The reviewer correctly points out that the HIF-βsubunit is also present within the nucleus under normoxic conditions. This important fact was missing in the previous version of our Figure 1. We, thus, revised Figure 1 and included HIF-βin the nucleus under normoxia (see revised Figure 1, left scheme). 

2. Line 85 -it must read "...inhibits HIF-1a in normoxia "

We thank the reviewer for this valuable comment. Indeedfactor inhibiting HIF (FIH) inhibits HIF-α signaling in normoxia (not hypoxia) by hydroxylating an asparagine residue. We, thus, corrected this sentence, which now reads as follows:

Factor inhibiting HIF (FIH) is a second enzyme which inhibits HIF-α signaling in normoxia by hydroxylating an asparagine residue (Asn803 in human HIF-1α; Asn851 in human HIF-2α)[…] (see revised HIF-hydroxylation section, p. 4, ll. 14f).

3. Fig 2 Would you consider Vitamin C really as a co-substrate in the strictest biochemical sense?

The reviewer is concerned whether vitamin C (or L-Ascorbate) is indeed a co-substrate of HIF-prolyl hydroxylases (PHDs) in the strictest sense. We thank the reviewer for this interesting input. A co-substrate or -factor is indeed “any factor essentially required for enzyme activity or protein function” (Hashim and Adnan, Biochemical Education1994). In fact, L-Ascorbate is not strictly required for the in vitroreaction conferred by PHDs (Flashman et al., Biochem J2010). 

Since L-Ascorbate nonetheless enhances the activity of PHDs (Jaakkola et al., Science2001 and Hirsilä et al., J Biol Chem2003), we believe that vitamin C should be defined as a co-substrate of PHD-mediated enzymatic reaction. We, therefore, did not change the labelling of vitamin C as a co-substrate throughout the manuscript and the figure legends and hope that this is acceptable for the reviewer. However, we are obviously willing to change the labelling of vitamin C if the reviewer should request us to do so.

4. Table still shows formatting

We thank the reviewer for his/her remark and removed the table formatting (see revised Table).

5. Line 145ff I believe to include the ref Winning et al J Immunol. 2010 Aug 1;185(3):1786-93 would be appropriate sine it shows PHD dependent regulation of NFkB effects

We thank the reviewer for this remark regarding the study of Winning and colleagues showing the prolyl hydroxylase-dependent but HIF-independent activation of hypoxia-induced monocyte-endothelial adhesion under acute hypoxic conditions (Winning et al., J Immunol2010), which overall supports alterations in hydroxylase-dependent signaling with changes in NFκB activity. We apologize that this work was missing in the previous version of the manuscript and included the reference within the revised version of the manuscript (see revised NFκB section, p. 12, ll. 15f).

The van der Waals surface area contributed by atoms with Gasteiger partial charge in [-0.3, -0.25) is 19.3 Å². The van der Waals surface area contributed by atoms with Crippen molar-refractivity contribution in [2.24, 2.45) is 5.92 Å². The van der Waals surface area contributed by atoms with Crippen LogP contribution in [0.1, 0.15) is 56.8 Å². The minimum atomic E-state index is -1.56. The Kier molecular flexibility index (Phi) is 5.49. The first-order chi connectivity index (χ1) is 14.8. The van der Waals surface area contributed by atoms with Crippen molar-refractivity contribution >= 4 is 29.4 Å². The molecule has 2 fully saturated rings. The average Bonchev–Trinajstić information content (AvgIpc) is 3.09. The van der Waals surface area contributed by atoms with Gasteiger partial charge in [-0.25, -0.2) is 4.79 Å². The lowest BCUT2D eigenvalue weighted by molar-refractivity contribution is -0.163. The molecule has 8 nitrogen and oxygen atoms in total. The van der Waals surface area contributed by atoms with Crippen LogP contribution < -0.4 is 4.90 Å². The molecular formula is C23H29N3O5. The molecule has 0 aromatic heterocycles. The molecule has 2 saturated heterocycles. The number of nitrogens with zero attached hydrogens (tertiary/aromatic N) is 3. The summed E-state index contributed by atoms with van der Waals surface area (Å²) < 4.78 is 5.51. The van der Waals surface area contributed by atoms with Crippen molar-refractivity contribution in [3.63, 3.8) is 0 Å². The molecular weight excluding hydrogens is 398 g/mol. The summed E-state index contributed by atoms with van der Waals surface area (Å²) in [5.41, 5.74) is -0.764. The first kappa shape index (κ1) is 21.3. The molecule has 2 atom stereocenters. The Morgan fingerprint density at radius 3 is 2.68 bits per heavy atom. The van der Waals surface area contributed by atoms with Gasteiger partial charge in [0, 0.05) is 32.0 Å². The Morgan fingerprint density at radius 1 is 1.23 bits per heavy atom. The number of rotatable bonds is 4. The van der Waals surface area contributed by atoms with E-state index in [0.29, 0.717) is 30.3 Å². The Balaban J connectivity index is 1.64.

6. Lines 364/365 does not make sense

The reviewer is correct that the above-mentioned paragraph was difficult to understand for the reader. We, therefore, re-phrased this sentence to better reflect our notion that indeed the question whether alternative PHD hydroxylation is in general HIF-dependent or independent remains to be answered, as (for example in the case of p53) there seems to be conflicting evidence showing that hydroxylation of p53 by PHD1 can be both HIF-dependent and independent (see revised conclusions and perspectives section, p. 22, ll. 4-7).

7. Conclusions: A cartoon showing the different non-HIF targets with their connections to PHD 1-3 and FIH might be good

The reviewer rightly points out that a cartoon highlighting the different non-HIF targets of PHDs and FIH might improve the quality of the present review. We shar the opinion of the reviewer and thus included a new figure 4 (see new Figure 4). 

8. incomplete refs #18, #22, #24

We thank the reviewer for his/her comment regarding the incomplete references of #18, 22 and 24. We implemented the appropriate complete references accordingly (see revised reference section, p. 28f).